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PLOS Pathogens: A Multi-targeted Drug Candidate with Dual Anti-HIV and Anti-HSV Activity

PLOS Pathogens: A Multi-targeted Drug Candidate with Dual Anti-HIV and Anti-HSV Activity | Viruses and Bioinformatics from Virology.uvic.ca | Scoop.it

Human immunodeficiency virus (HIV) infection is often accompanied by infection with other pathogens, in particular herpes simplex virus type 2 (HSV-2). The resulting coinfection is involved in a vicious circle of mutual facilitations. Therefore, an important task is to develop a compound that is highly potent against both viruses to suppress their transmission and replication.From molecules to physiology

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Genome editing: Improved technique makes it easier to add or delete genes in living cells

Genome editing: Improved technique makes it easier to add or delete genes in living cells | Viruses and Bioinformatics from Virology.uvic.ca | Scoop.it

Earlier this year, MIT researchers developed a way to easily and efficiently edit the genomes of living cells. Now, the researchers have discovered key factors that influence the accuracy of the system, an important step toward making it safer for potential use in humans, says Feng Zhang, leader of the research team. 

With this technology, scientists can deliver or disrupt multiple genes at once, raising the possibility of treating human disease by targeting malfunctioning genes. To help with that process, Zhang’s team, led by graduate students Patrick Hsu and David Scott, has now created a computer model that can identify the best genetic sequences to target a given gene.

“Using this, you will be able to identify ways to target almost every gene. Within every gene, there are hundreds of locations that can be edited, and this will help researchers narrow down which ones are better than others,” says Zhang, the W.M. Keck Assistant Professor in Biomedical Engineering at MIT and senior author of a paper describing the new model, appearing in the July 21 online edition of Nature Biotechnology.

The genome-editing system, known as CRISPR, exploits a protein-RNA complex that bacteria use to defend themselves from infection. The complex includes short RNA sequences bound to an enzyme called Cas9, which slices DNA. These RNA sequences are designed to target specific locations in the genome; when they encounter a match, Cas9 cuts the DNA.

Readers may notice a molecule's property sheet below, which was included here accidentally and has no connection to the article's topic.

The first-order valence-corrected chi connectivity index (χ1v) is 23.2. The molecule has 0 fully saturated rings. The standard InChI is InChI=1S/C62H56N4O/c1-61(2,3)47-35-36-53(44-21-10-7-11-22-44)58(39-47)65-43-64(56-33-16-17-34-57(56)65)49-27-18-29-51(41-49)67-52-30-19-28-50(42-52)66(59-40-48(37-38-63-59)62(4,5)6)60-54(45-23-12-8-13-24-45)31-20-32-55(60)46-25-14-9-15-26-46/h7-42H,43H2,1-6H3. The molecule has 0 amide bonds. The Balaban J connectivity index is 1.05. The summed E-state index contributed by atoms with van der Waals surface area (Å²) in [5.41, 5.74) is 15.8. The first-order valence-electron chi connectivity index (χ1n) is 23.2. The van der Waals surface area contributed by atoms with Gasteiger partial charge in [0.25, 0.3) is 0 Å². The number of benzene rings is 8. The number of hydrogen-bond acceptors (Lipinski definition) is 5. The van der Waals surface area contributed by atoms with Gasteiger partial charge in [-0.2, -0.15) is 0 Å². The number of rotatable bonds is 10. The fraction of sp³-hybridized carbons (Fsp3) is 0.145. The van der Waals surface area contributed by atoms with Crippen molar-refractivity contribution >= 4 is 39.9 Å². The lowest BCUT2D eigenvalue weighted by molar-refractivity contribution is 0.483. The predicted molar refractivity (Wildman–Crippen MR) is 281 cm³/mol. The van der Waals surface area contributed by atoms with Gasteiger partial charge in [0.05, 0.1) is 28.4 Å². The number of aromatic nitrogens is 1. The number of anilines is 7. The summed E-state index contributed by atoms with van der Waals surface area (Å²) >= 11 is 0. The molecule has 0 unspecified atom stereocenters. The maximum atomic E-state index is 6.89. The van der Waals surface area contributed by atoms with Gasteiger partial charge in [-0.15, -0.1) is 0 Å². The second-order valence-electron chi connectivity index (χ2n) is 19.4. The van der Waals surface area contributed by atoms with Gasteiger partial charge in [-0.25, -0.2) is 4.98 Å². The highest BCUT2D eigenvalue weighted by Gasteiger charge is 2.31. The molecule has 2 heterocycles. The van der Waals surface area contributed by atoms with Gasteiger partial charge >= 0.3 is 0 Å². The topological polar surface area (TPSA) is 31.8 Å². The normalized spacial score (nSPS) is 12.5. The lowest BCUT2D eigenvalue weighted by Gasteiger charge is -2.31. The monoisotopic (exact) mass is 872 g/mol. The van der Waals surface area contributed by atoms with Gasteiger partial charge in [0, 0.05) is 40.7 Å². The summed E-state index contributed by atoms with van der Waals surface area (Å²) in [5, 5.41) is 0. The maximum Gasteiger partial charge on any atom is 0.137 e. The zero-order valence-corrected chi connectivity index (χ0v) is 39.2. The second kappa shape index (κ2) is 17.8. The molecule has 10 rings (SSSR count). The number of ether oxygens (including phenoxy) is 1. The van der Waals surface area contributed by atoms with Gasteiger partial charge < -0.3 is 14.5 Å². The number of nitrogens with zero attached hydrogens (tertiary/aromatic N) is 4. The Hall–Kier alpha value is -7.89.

Via Dr. Stefan Gruenwald
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Rescooped by Kenzibit from Host Cell & Pathogen Interactions
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Going Viral—Fluorescent Probes to Image Viruses and Their Host Cell Interactions | Life Technologies

Going Viral—Fluorescent Probes to Image Viruses and Their Host Cell Interactions | Life Technologies | Viruses and Bioinformatics from Virology.uvic.ca | Scoop.it
The overarching goal of viral research is to understand the interactions between virus and host cell in the context of infection.
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Rescooped by Chris Upton + helpers from "Biotech and Mol Bio"
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A Subway Map Of The Metabolism [Infographic] | Popular Science

A Subway Map Of The Metabolism [Infographic] | Popular Science | Viruses and Bioinformatics from Virology.uvic.ca | Scoop.it

Via Isabel Etayo, sonia ramos
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Rescooped by Chris Upton + helpers from Plant Pathogenomics
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PLOS Pathogens: Genomic Analysis of the Kiwifruit Pathogen Pseudomonas syringae pv. actinidiae Provides Insight into the Origins of an Emergent Plant Disease (2013)

PLOS Pathogens: Genomic Analysis of the Kiwifruit Pathogen Pseudomonas syringae pv. actinidiae Provides Insight into the Origins of an Emergent Plant Disease (2013) | Viruses and Bioinformatics from Virology.uvic.ca | Scoop.it